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Authors: Robin Constantine

The Season of You & Me

BOOK: The Season of You & Me
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DEDICATION

For Jody, who loved the beach and sunsets and endless nights filled with laughter and friends. Miss you, Empress.

CONTENTS
ONE
CASSIDY

MY NANA HAD A SAYING—“WISH IN ONE HAND,
shit in the other, and see which one gets filled faster.” I never understood it, because,
duh
, who would willingly crap in their hand?

Then I met Gavin Henley and understood.

I couldn’t blame him though—that would be playing the victim, and I wasn’t a victim. The reality of our situation was this: I’d been ready to lose myself, to shake up my dull little junior life that consisted of homework, my bakery job, and—well, yep, that was it. One nonrefundable prom dress and too many hours of ugly crying later—I was o-v-e-r him, sort of, but that didn’t mean I hadn’t spent the last torturous month of school wishing.

Wishing I’d never met him.

Wishing I could be homeschooled.

Wishing I could disappear.

Wishing we were together again.

That’s when I finally understood my nana’s saying, bleak as it was. Wishing was futile. Wishing was nonaction. If Nana’s wisdom had been literal, I’d be buried under a steaming pile, which was pretty much what the fallout had felt like. I was done being buried. Luckily, the escape plan was a no-brainer. For once, my parents’ divorce served me well.

“Cass, I know you’re, like, tragically heartbroken, but the whole summer with your father? Really?”

Emma was prone on my bed, poring over the pages of the New Jersey magazine where my father’s bed-and-breakfast was featured. Her tone said
annoyed
, but her eyes were wide and curious as she looked over the two-page spread that declared Ocean Whispers a gem of the Jersey Shore. That gem was my refuge for the summer.

“I’m not tragic anymore,” I said, which was only a tiny lie. I occasionally wallowed in my playlists, vacillating between Adele
despair to T. Swift revenge fantasies to total MCR raw emo pain and back again in the month since Gavin and I had broken up. Seeing Gavin daily in school was bad enough, but the looks of pity, the whispers, the rumors of his screwing around—then the photo evidence of it—was worse. I wanted to leave the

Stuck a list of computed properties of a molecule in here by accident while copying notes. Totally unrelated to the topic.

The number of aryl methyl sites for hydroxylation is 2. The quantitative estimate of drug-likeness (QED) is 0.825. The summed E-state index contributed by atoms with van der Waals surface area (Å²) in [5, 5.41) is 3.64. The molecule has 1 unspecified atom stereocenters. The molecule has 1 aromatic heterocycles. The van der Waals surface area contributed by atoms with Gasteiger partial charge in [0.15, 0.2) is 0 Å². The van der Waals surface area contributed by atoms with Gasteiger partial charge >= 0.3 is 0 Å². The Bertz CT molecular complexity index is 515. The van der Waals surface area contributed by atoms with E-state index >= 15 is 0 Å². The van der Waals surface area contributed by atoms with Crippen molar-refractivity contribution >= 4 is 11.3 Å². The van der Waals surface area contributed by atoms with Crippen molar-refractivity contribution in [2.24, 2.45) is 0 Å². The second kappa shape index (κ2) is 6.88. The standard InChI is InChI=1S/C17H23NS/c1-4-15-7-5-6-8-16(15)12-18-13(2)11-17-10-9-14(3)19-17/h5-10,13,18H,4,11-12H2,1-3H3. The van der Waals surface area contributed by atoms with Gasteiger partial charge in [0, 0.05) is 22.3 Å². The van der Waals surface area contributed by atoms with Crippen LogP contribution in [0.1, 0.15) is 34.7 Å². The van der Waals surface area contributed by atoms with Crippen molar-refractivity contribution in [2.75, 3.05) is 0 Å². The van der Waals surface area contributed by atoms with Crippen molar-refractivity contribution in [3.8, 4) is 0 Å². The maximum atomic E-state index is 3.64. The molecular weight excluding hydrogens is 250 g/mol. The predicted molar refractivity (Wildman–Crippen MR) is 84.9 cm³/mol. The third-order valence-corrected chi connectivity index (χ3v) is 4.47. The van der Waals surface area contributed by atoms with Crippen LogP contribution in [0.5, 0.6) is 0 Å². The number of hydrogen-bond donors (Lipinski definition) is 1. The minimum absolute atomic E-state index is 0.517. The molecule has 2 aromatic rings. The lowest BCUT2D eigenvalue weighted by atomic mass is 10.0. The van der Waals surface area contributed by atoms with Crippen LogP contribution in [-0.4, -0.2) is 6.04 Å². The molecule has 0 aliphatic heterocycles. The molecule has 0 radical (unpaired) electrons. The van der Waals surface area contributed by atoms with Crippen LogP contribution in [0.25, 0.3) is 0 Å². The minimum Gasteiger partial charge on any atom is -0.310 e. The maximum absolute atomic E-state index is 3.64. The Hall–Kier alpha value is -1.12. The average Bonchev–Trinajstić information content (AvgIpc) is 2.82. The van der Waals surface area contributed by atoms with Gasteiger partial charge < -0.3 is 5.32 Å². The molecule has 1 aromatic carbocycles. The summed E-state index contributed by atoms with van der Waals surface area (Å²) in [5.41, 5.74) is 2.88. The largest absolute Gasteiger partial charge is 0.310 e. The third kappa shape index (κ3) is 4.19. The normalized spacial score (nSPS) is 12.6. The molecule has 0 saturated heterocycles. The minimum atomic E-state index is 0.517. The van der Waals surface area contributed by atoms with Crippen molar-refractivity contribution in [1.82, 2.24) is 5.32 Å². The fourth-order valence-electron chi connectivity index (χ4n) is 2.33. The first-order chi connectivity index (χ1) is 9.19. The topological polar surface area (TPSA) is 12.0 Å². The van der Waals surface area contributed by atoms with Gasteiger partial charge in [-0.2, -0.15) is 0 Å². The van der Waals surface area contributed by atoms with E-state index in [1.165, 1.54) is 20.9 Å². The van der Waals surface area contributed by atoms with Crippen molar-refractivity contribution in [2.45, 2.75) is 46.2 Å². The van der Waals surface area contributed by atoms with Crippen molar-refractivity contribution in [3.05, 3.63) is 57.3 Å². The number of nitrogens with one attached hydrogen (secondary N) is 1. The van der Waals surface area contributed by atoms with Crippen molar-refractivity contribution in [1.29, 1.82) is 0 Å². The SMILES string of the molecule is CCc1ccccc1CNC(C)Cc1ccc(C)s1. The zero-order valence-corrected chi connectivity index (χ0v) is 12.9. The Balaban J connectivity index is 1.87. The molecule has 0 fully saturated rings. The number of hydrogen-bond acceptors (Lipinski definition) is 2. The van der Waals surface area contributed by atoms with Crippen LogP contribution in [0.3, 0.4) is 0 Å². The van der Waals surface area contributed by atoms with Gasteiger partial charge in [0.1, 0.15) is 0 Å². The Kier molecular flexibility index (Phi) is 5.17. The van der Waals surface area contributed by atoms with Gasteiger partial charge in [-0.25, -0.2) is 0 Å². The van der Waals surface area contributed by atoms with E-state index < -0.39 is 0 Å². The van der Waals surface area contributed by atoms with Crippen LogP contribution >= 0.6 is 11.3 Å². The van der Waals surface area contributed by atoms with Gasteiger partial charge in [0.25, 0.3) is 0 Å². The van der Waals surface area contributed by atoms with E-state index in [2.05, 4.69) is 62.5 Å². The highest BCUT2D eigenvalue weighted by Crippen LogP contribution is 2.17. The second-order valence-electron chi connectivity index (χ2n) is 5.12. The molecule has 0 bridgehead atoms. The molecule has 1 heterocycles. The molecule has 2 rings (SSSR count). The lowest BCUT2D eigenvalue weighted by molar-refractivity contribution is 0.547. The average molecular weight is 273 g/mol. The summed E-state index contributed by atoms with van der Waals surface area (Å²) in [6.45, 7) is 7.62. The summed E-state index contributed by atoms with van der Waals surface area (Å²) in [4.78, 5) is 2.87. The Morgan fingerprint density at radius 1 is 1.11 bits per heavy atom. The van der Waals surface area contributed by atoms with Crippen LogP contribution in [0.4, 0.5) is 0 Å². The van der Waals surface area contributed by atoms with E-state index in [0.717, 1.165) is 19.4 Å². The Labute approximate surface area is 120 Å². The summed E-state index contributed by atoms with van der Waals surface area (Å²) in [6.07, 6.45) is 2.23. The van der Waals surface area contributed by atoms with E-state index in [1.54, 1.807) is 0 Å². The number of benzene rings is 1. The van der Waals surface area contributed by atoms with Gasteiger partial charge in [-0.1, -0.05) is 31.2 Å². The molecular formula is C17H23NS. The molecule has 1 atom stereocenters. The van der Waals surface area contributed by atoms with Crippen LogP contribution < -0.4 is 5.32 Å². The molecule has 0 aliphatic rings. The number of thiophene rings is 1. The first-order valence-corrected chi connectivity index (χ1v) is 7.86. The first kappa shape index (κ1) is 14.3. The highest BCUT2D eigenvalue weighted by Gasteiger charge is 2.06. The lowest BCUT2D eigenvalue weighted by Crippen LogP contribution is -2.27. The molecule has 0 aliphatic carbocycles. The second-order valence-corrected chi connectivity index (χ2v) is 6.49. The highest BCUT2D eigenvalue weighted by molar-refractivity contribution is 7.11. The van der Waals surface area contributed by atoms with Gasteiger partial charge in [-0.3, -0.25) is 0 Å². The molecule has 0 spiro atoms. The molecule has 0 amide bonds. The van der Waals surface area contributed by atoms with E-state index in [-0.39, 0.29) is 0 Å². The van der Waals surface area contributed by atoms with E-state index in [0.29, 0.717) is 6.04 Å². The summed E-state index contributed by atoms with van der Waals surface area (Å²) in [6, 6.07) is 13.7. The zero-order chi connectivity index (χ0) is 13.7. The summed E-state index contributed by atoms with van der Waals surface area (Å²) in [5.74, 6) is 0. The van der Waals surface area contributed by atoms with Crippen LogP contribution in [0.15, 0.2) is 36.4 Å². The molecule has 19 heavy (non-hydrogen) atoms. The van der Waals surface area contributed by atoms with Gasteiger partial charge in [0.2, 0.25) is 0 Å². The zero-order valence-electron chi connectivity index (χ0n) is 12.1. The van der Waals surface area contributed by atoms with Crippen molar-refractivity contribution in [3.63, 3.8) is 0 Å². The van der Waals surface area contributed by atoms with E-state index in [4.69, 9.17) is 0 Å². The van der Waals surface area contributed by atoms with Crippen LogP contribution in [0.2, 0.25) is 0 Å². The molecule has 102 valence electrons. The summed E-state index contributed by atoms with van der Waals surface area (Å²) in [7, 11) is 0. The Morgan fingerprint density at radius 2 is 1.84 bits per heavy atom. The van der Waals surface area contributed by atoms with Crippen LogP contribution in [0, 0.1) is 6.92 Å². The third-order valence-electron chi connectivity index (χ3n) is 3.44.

planet
, let alone the city. The upside was that Gavin had graduated and would be off to Penn by the
time I returned from Crest Haven. I’d never have to see his face again.

Unless I tortured myself on his StalkMe account with photos of all he’d been doing.

Without me.

“Aren’t you worried you’re going to miss out on everything?”

“Which one do you think?” I asked, holding up two bathing suits and drowning out her question with my fake brightness. “Wait, why do I have to choose? You know, I’m working at a day camp, I’ll probably be at the beach every day.” I threw them both into my nearly full suitcase.

“Cass.” Ems closed the magazine and sat up. “I’m being serious. Are you sure this isn’t a cop-out? You don’t have to leave town to get over him.”

“Why not?” I asked.

Emma shrugged. “I don’t know, because isn’t facing your problems the mature thing to do?”

I sat next to her. “It’s
problem
, singular. And I don’t want to face
he who shall not be named
,
so what does it matter? I’ve faced him enough—getting away from him is exactly what I need to do.”

“Fine, but you’re getting away from me too; that sucks. Sugar Rush will not be the same without you this summer.”

“Then break up with Drew, quit the bakery, and come with me. Dad would love to host the two of us,” I said, picturing the damage Ems and I could do down the shore. It was all
before us—sand, sun, fun, but the twist of her lips and
yeah, right
eyes let me know it was impossible. Emma was with Drew, and they had it bad—like, joined-at-the-hip bad. Drew was a decent guy, and treated Ems like a goddess. His one flaw? He was Gavin’s friend, which had been a bestie dream come true when we were together, and was beyond awkward now that we weren’t.

She elbowed me. “All I’m saying is you’ve never spent more than a week at your father’s. Why do you want to go now? Don’t let Gavin have that power over you. Go for an extra week or something, come back, have a hot revenge hookup with someone, and shove it in his face right before he leaves for school as a final eff-you.”

My stomach knotted. I stood up and walked over to my vanity to choose some necklaces to take with me from my jewelry tree. The first one I picked up was the Tiffany heart necklace that Gavin had given me for Valentine’s Day. I knew I should have thrown it across the room, but it was so pretty, and sparkly, and oh, crap, I just couldn’t part with it.
I saw this and thought of you
,
he’d whispered as he put it around my neck
.
I’d eaten it up.
Silly girl
. I put it aside and chose a beaded choker instead.